NEW YORK — Citigroup Inc. named three new outside directors Friday as the bank seeks to shift its focus back to traditional banking after it suffered a bruising hit from risky mortgage-backed securities.
The New York-based company installed four new independent board members earlier this year, but still faced criticism from shareholders that it was not enough change as many felt the board did not have enough commercial banking experience.
It hopes that Friday's naming of former banking regulator Diana Taylor, Timothy Collins and Robert Joss – which bring the board's total to 17 – will be enough to satisfy its critics. CEO Vikram Pandit, who has faced heavy scrutiny, is the only executive remaining on the expanded board.
Citigroup Chairman Richard Parsons said in a statement that the directors "each brings deep and valuable experience in various dimensions of financial services."
Citigroup, the third largest U.S. bank by assets, has been one of the most troubled banks throughout the financial crisis. Its board and management have faced sharp criticism for allowing the bank to make big investments in the risky housing market – actions that led to Citigroup reporting billions in losses. It has received $45 billion in government aid since last fall.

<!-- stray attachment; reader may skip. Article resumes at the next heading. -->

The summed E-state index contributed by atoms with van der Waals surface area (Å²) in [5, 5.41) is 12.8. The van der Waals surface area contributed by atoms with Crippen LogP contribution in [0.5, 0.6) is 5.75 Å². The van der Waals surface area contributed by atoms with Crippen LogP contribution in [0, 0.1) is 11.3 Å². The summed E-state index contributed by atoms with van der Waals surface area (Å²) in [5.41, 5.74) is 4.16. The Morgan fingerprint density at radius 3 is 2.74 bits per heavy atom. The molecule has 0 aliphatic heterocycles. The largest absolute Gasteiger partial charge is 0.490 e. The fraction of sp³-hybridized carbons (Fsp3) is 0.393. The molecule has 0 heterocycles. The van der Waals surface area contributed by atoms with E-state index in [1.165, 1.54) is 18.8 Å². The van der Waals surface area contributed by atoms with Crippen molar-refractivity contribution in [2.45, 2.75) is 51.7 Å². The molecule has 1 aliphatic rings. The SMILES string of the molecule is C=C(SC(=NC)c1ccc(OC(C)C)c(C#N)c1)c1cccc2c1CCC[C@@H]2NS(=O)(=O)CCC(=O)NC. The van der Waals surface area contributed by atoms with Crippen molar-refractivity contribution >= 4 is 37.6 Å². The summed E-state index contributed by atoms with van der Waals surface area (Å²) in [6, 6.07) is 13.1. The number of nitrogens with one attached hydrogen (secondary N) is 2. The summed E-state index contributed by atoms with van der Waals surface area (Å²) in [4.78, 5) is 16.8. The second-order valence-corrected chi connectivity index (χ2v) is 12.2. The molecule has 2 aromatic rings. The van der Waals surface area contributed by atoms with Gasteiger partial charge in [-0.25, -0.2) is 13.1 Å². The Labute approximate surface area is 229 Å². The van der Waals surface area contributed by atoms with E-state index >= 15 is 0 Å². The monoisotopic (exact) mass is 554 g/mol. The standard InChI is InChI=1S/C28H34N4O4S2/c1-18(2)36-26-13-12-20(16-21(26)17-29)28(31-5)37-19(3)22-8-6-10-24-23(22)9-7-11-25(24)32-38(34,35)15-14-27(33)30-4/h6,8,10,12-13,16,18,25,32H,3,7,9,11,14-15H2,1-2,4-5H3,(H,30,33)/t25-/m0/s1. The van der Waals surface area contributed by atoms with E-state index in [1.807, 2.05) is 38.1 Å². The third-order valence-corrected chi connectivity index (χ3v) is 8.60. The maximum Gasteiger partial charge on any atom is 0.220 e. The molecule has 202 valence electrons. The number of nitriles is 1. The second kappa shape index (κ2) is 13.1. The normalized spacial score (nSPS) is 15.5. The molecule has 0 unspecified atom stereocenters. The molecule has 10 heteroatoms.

Aside from the board moves, earlier this month Citigroup made yet another top management shuffle, naming its third chief financial officer of the year and bringing in a new head of its Citibank division.
Taylor, former Superintendent of Banks for the New York State Banking Department, is a managing director of fund manager Wolfensohn Capital Partners. The 54-year-old, who is a companion of New York Mayor Michael Bloomberg, has also worked at companies including KeySpan Energy and Smith Barney. Collins, 52, serves as CEO of investment firm Ripplewood Holdings LLC and Joss, 68, is dean of Stanford University's Graduate School of Business. Joss previously served as CEO of Westpac Banking Corp. Ltd.
Shares of Citigroup rose 1 cent to $2.78 in premarket trading on Friday.